Oil Is Back In The Spotlight, But Here’s Why I’ve Always Been Bullish…

I don’t want to spend too much time today rehashing the big macro picture. But oil prices are back in the headlines. And to understand why, we need to spend some time talking about geopolitical matters first.

As you may recall, the focal point of the last price spike was Vladimir Putin’s weaponization of energy across Western Europe. That upheaval is still ongoing. Just recently, President Biden made a strong appeal to the UN General Assembly, asking for Ukrainian support.

Meanwhile, on the supply side, we know about the stingy Russian oil exports (now at a 12-month low). OPEC has also throttled back on production yet again, this time slashing output by 1.3 million barrels per day. The cartel recently agreed to extend those cuts through the end of the year to keep supplies tight and prices firm. Predictably, the announcement triggered an immediate response from traders.

Now, I’ve been following the energy beat for a long time. So I don’t want to diminish the geopolitical angle. I know it’s a big reason why we’re up close to 200% over at Takeover Trader.

But geopolitics aside, there are compelling reasons why the energy sector has the highest percentage of bullish analyst buy ratings (64%) of any market group right now. For starters, the steep decline in oil consumption during the pandemic lockdowns is now just a short-lived blip on the charts. The world is thirstier than ever, with usage rebounding to a record 102 million barrels per day this year. The International Energy Agency is forecasting that total will climb by another million in 2024, bolstered by rising demand from the petrochemical and aviation sectors.

We could talk at length about the impact of busier air travel alone. There are roughly 100,000 passenger and cargo departures daily – and none of those jets run on batteries.

But there is a much bigger issue that we need to talk about in order to understand why I think prices are likely to stay elevated for some time.

A Gap In Capex Spending

Years of under-investment are coming home to roost. The ranks of oil producers have thinned considerably following more than two hundred bankruptcies over the past seven years. As for the rest, capex spending simply hasn’t tracked cash flows.

Pioneer’s (NYSE: PXD) CEO Scott Sheffield has pinned a number on the problem: $1 trillion. That’s the cumulative gap in global spending since 2015 below what was prudently needed for oil output to keep pace with demand.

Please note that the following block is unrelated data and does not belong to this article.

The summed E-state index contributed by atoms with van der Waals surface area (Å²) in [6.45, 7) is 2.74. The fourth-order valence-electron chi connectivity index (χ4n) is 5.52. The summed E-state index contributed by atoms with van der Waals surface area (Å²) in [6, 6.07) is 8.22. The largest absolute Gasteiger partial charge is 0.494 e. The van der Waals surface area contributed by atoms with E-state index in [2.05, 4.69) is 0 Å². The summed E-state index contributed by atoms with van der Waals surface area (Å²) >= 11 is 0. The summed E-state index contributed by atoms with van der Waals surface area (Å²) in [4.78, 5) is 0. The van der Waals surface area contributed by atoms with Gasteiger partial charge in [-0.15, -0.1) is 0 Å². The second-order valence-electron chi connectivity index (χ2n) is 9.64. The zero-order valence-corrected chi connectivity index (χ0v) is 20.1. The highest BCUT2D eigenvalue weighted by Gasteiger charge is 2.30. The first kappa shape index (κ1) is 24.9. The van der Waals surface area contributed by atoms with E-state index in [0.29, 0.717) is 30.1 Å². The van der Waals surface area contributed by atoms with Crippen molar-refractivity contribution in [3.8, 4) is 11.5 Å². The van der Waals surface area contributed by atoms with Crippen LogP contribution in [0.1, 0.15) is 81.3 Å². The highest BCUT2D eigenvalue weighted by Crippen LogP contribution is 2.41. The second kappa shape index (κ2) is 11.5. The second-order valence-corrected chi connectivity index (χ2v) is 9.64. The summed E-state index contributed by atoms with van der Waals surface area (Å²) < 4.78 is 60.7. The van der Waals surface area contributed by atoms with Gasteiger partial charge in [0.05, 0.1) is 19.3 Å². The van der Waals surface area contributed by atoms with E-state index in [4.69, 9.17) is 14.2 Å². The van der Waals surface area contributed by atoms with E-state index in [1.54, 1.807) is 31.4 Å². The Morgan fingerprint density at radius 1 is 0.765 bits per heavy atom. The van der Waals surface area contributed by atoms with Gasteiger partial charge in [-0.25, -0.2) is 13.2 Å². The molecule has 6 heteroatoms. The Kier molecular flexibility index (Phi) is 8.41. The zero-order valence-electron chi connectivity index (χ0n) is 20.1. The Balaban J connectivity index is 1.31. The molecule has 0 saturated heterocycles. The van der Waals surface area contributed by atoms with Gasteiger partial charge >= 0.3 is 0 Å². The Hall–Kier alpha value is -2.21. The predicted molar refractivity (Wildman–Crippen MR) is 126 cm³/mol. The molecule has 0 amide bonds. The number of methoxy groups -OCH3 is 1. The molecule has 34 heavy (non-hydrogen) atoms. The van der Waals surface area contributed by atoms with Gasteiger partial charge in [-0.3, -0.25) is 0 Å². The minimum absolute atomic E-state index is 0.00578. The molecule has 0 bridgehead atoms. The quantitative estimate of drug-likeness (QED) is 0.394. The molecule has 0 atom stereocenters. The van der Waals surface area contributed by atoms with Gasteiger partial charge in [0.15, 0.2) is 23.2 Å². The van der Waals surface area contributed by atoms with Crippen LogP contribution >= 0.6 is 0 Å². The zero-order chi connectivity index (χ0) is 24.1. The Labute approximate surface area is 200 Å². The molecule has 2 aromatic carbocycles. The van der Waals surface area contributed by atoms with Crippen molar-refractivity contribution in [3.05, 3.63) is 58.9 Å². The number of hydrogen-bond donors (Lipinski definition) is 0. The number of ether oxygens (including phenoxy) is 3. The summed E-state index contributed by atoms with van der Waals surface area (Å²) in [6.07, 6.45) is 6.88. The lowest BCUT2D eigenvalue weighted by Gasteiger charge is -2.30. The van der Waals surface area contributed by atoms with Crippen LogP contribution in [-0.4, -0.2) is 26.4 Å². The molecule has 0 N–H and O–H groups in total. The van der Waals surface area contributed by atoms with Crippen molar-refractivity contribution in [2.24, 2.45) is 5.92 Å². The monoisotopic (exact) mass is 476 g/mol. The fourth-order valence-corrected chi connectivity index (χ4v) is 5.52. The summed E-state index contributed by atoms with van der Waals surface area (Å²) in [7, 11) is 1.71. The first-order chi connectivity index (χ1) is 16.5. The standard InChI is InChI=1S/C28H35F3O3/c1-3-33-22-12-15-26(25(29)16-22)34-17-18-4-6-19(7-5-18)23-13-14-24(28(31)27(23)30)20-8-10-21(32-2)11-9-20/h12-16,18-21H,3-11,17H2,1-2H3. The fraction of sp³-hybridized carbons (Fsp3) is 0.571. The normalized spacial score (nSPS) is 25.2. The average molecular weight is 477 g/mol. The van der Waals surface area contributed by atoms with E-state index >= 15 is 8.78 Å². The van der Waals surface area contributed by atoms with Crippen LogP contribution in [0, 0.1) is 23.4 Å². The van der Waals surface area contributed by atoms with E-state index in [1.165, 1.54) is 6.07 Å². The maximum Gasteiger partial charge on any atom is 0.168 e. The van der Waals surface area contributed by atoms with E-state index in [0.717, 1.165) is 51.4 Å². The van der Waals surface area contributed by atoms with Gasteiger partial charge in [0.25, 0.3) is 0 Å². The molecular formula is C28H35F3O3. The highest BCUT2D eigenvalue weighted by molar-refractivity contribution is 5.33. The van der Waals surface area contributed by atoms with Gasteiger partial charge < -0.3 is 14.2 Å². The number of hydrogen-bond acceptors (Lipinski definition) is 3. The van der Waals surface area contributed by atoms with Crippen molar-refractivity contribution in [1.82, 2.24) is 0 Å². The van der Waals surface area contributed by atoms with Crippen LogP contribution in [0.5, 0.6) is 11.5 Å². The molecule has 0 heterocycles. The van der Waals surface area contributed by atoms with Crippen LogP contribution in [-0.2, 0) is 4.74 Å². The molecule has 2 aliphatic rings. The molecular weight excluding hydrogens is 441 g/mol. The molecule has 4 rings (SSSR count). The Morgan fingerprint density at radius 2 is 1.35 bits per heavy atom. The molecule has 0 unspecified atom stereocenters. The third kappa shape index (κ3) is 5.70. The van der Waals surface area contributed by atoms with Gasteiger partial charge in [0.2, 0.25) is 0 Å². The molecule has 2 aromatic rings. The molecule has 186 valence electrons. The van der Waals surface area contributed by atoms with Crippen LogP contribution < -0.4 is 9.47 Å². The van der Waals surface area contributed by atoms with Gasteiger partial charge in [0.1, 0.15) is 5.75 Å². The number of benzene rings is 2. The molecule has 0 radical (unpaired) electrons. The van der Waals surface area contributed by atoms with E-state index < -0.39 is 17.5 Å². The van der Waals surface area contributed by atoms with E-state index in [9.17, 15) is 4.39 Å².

I believe there are two root causes. First, steep down-cycles in 2014 and 2020 acted as a deterrent, discouraging large-scale exploration and development activity. There has also been an industry-wide shift prioritizing capital returns (dividends and buybacks) over raw production growth.

Keep in mind oil reservoirs are constantly depleting. It is a challenge for large producers just to maintain output, let alone ratchet higher. ExxonMobil (NYSE: XOM) has earmarked $24 billion in capital expenditures on “high return” projects this year to keep daily output level. But management has set aside $30 billion for dividends and buybacks.

With few exceptions (like Saudi Arabia and the United Arab Emirates), most of the larger producing nations have reached a plateau and have little to no spare capacity to bring more supply online. And U.S. shale basins can only pick up so much slack. That has all given rise to headlines like these.

Is the World Sleepwalking into an Oil Supply Crunch?
— Forbes

OPEC+ Output Cuts to Deepen Oil Supply Deficit, Risk Higher Prices
— S&P Global

Oil Price Exceeds $95 A Barrel on Fears of Supply Shortfall
— Financial Times

That last one (dated just last week) beat me to the punch. Benchmark oil prices have spiked 30% since June and are now flirting with the $100 level. Brent peaked at $95.96 per barrel a few days ago.

And consider this: domestic oil stockpiles at Cushing and other storage hubs have been drawn down for five straight weeks.

The Strategic Petroleum Reserve (SPR), which was brimming with 638 million barrels in 2021, is now half-empty. As you may know, The White House drained millions of barrels last year as a short-term fix to ease gas prices (and some would say score political points). That has left the SPR near record lows, heightening the risk of a major hurricane or other supply disruption.

Closing Thoughts

Put it all together, and you can see why forecasters like Goldman Sachs envision a scenario where prices could climb to $107 per barrel next year. Many efficient producers are tightening their belts and lowering breakeven levels to $30-$40 per barrel. So the industry will be gushing cash flows at these prices.

That’s one of the reasons why I have consistently named Pioneer Natural Resources (NYSE: PXD) as one of my favorite ways to profit. And as much as I still like PXD, there’s a pick we think has even more upside

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